Target is the latest major retailer to send shock waves through the market by announcing it would begin a massive surplus inventory cleanup through deep discounting, canceled orders and a sharper focus on high-turn items heading into a back half facing tempered sales expectations.
Stress about clogged supply chains seemingly overnight has turned into frayed nerves about oversupply by retailers who loaded up before runaway inflation slammed the breaks on spending already slowing from its mid-pandemic peak.
It does seem that every time a hurdle is cleared, another pops up. And yes, it is unnerving when major retailers pull the plug on orders after a couple of years during which the same retailers couldn’t keep much of what they got their hands on in stock.
That is yet another example, however, of the constant interplay among retail financial, operating and merchandising departments to fashion the most productive programs on selling platforms and on balance sheets.
Vendors have lamented in recent years how accountants now run the retail business instead of merchants. And how that often results in less-than-daring assortments, especially among physical retailing channels in which retailers must hold hard stock.
There may be reason to commiserate with such supplier sentiment. However, in an age when the consumer can discover, choose and purchase virtually everything they want on the Internet, it has become mainstream retailing’s very real burden to pull together differentiated, inviting merchandising and marketing programs without sacrificing financial and operational restraint necessary to sustain meaningful margins that keep the stores open.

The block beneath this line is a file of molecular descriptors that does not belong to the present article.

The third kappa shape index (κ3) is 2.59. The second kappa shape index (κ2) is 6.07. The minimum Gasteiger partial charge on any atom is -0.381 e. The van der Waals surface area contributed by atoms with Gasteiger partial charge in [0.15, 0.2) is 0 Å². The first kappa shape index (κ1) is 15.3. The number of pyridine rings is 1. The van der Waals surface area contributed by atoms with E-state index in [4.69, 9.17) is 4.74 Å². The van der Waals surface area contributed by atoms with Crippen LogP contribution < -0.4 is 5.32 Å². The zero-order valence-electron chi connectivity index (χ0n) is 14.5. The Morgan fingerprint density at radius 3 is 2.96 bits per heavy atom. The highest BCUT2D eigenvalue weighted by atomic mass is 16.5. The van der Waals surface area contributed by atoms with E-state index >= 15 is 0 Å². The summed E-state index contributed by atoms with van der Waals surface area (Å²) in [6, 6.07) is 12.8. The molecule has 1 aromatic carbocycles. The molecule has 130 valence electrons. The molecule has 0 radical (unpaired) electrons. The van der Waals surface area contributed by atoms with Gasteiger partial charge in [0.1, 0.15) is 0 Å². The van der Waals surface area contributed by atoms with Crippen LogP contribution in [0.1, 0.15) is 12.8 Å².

The vendor side in recent years, after an e-commerce ascent accelerated even more during a business-altering pandemic, should by now appreciate more clearly the heightened value of a business plan built equally on financial and operational dexterity no matter how compelling and valuable a product might seem. Indeed, the product of such businesses is not simply the items they provide that end up in consumer homes. The product — what they should be selling to retailers — is a composite of constantly evolving and refined practices across all disciplines that enable the journey to those homes with enough to spare to keep doing it effectively and efficiently.
For retailers closing out goods and dropping orders: At some point, the defensive cost-cutting gets down to the bone. That’s when they should lean into creatively and decisively merchandising their way to renewed, profitable growth, aided by an astute eye for difference-making, right-priced (not just lowest-priced) merchandise gleaned from detailed commitment to learning what vendors have to offer; a sharp eye on fast-evolving consumer lifestyles and behavior; fluid technology implementation; and nimble operations through the last mile.
Face it, the open-to-buy days of retailers relying mainly on buyer intuition and relationships are long gone. That doesn’t mean many retailers wouldn’t benefit from empowering buyers and merchandise managers to push the envelope a bit more at a time when the risks of such instinct can be mitigated by a wide, deep reservoir of available market intelligence.
For suppliers unnerved about major retailers cutting inventory and orders, the reaction is understandable. But there is little to gain from commiserating about it. When the initial shock waves subside, resilient, progressive suppliers will figure out and execute — as they’ve done with previous hurdles to pop up — everything that is required of their businesses today to survive the cut.